7. I am probably the odd one here in that my husband and I don’t agree when enough is enough. He is done. I would like at least one more (or as many as I could get). We have two together. He has two sons from before me (ages 16 and 22).

    When we married, we both agreed on one, maybe two kids. But after I held my child in my hands, I was hooked and in love. I wanted more.

    I had one miscarriage between my girls and it made me anxious during my last pregnancy that it would happen again. It was such a deep loss to me, that I wasn’t sure I could handle conceiving again if I had lost our next child as well.

    My husband is firm about no more kids. I have packed up all things baby and am preparing to take them to the mission this week. So many people tell me that the ability to have children is in my hands, but I don’t know what they mean by that. Unless it’s trickery, which I wouldn’t do. But I have prayed for my husband’s change of heart. It is heartbreaking for me to close this door, because children are eternal, not temporary. And once this door is closed, it will probably stay closed. I’m 39.

    I will continue to pray for my husband’s change of heart, or if God has other plans for me, then grace to accept and be content in his choice.

    Jessica and the many other women who have shared so openly: thank you for your honesty.

  8. My husband & I are not done having children so I can't completely help her. But we have agreed that we would not do anything "permanent" until we both felt certain we were done.
    I won't turn my comment into adoption 101, but for MamaLibby, did you know the goverment gives an $11,000 tax credit after your adoption is complete? We spent about $24,000 adopting our son from Ethiopia using savings & a home equity loan. We got back $2,000 from his employer and next spring will receive the tax credit back. With some donations from family & our church it will end up being only $8,000 out of pocket for our sweet blessing!


  9. I have enjoyed reading the responses of the women here. Thank you ladies, and of course you Jessica, for sharing.

    For reasons that began as practical (my terrible experience with hormonal birth control), my DH and I have not used birth control during the nine years of our marriage. Our three beautiful boys (ages 5 and twins who are 3) were miracle babies, conceived through God’s grace, good health insurance and modern technology. We feel so incredibly blessed. My husband feels very content with our family size and loves that we have moved on to a new stage of life without any infants in our nest.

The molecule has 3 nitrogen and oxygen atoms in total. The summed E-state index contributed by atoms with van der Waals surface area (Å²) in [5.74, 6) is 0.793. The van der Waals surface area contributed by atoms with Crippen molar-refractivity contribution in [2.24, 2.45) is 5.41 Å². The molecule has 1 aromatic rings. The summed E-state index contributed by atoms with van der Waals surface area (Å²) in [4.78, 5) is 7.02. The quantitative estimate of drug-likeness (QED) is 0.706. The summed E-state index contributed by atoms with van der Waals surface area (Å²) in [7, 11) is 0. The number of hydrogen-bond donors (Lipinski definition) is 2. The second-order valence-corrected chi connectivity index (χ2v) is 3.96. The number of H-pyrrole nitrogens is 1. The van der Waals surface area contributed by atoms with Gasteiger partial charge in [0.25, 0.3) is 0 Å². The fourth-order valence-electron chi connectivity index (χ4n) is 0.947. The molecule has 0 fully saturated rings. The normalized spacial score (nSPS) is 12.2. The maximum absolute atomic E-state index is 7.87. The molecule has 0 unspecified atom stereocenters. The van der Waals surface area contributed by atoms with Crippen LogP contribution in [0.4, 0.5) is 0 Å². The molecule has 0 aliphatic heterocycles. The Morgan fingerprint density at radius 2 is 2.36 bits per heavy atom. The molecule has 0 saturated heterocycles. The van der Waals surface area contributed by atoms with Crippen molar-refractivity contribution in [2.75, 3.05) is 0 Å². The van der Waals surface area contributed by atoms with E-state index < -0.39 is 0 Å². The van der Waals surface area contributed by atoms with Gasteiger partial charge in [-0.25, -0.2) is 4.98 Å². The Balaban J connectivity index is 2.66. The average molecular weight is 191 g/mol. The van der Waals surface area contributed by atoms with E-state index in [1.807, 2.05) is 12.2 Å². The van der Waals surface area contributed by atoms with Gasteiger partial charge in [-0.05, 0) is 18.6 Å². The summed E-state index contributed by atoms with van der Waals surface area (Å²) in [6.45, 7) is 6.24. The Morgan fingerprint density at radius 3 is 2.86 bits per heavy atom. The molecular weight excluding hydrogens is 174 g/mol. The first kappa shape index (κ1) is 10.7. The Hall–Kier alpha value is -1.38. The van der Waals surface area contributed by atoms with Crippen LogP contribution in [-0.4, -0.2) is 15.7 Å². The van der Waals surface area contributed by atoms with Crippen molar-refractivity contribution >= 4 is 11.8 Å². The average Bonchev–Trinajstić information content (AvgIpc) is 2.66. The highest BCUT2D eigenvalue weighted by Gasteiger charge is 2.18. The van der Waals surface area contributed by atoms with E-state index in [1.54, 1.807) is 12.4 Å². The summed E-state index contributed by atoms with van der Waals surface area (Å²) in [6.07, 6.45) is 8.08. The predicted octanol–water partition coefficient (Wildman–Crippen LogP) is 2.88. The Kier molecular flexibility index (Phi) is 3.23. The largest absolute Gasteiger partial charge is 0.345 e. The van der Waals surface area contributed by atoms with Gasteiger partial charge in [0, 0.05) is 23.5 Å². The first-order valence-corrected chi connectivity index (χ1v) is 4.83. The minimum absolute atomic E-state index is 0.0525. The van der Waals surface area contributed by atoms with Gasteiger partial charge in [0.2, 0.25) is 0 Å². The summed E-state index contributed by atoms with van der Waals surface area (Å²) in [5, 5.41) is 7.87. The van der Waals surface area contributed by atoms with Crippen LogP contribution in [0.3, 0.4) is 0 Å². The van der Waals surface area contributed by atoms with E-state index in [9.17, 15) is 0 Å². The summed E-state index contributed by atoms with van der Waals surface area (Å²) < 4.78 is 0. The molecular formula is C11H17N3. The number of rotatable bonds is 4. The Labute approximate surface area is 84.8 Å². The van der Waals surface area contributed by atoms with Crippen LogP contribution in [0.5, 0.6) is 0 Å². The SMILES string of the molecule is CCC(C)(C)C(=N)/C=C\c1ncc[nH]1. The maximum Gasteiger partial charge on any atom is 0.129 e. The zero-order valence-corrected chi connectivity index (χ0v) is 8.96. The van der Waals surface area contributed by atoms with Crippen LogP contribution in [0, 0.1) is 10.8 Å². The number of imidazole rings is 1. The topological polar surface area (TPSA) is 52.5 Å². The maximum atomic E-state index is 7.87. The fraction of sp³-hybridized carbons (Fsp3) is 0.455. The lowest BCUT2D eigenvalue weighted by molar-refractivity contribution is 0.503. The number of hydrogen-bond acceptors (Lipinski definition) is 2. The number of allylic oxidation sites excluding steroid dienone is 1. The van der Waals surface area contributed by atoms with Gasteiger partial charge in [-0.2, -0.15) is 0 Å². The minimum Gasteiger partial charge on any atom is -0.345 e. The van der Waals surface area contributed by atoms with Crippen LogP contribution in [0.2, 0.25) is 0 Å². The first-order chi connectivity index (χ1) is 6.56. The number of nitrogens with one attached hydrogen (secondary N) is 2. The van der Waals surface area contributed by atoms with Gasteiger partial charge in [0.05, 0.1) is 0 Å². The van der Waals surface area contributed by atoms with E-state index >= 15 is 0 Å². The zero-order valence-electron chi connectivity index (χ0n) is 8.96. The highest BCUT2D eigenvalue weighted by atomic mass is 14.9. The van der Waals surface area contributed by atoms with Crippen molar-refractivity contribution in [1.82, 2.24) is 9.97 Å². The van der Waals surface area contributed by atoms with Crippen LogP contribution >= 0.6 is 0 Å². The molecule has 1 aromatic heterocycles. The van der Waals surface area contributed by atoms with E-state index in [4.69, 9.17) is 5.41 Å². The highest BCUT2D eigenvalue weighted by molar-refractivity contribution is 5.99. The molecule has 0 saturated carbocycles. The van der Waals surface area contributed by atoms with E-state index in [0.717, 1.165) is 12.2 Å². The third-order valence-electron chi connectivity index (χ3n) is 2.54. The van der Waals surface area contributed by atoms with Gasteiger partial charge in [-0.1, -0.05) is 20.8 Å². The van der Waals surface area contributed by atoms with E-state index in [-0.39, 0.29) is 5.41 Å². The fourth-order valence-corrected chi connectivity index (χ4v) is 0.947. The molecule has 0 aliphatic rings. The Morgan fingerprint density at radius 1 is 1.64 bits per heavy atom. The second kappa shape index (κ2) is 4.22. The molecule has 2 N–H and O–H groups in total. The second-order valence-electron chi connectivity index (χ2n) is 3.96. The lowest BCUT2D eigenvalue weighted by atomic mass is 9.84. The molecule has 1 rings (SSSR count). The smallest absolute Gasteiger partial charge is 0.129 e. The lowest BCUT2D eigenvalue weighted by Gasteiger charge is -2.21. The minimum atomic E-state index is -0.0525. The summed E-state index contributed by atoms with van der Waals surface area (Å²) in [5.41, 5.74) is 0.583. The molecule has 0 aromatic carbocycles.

For me, I have grieved not having a daughter in the mix. Part of that is letting go of what I envisioned for myself and part is some trouble I am having dealing with my mom aging and having no sisters. Even writing this I feel a catch in my throat…I go in and out of peace and trust that I will have what I need when I need it, and that if I am without daughters, God will provide the love I need as I age…from my sons, their wives, a friend or niece…who knows.

    And then I wonder if I am not able to close the door on another baby because it is God tapping at that door, asking me to keep my heart open for a while longer. For another miracle baby (I do know for sure that I am done with treatments, so it would have to happen on its own). Or maybe adoption, which feels so financially out of reach, or foster care, or something that only God can imagine. Will I be able to recognize what God is calling me to do? Ambiguity is something I struggle with, and yet I pray for the wisdom to see the path and to hear the call.

    Any thoughts or advice are very appreciated!


  10. Because I have never had a miscarriage (that I knew of) I can’t say how that would affect my decisions. I do know that it has to be heart-wrenching to lose a child like that.

    We will have #6 in 10 weeks. After #5 so many people told us that it was time to stop. I just didn’t feel peace about it. I truly desired another baby and so did my husband. We waited for 3 years before trying again and then it took about 9 months to concieve. Something I never had trouble with before.

    This time I feel peace about it being our last. I do have some medical problems that have prompted that but not that are truly life-threatening now, but could be down the road. I think as long as you are listening to God and not the outside influences then you will know for sure.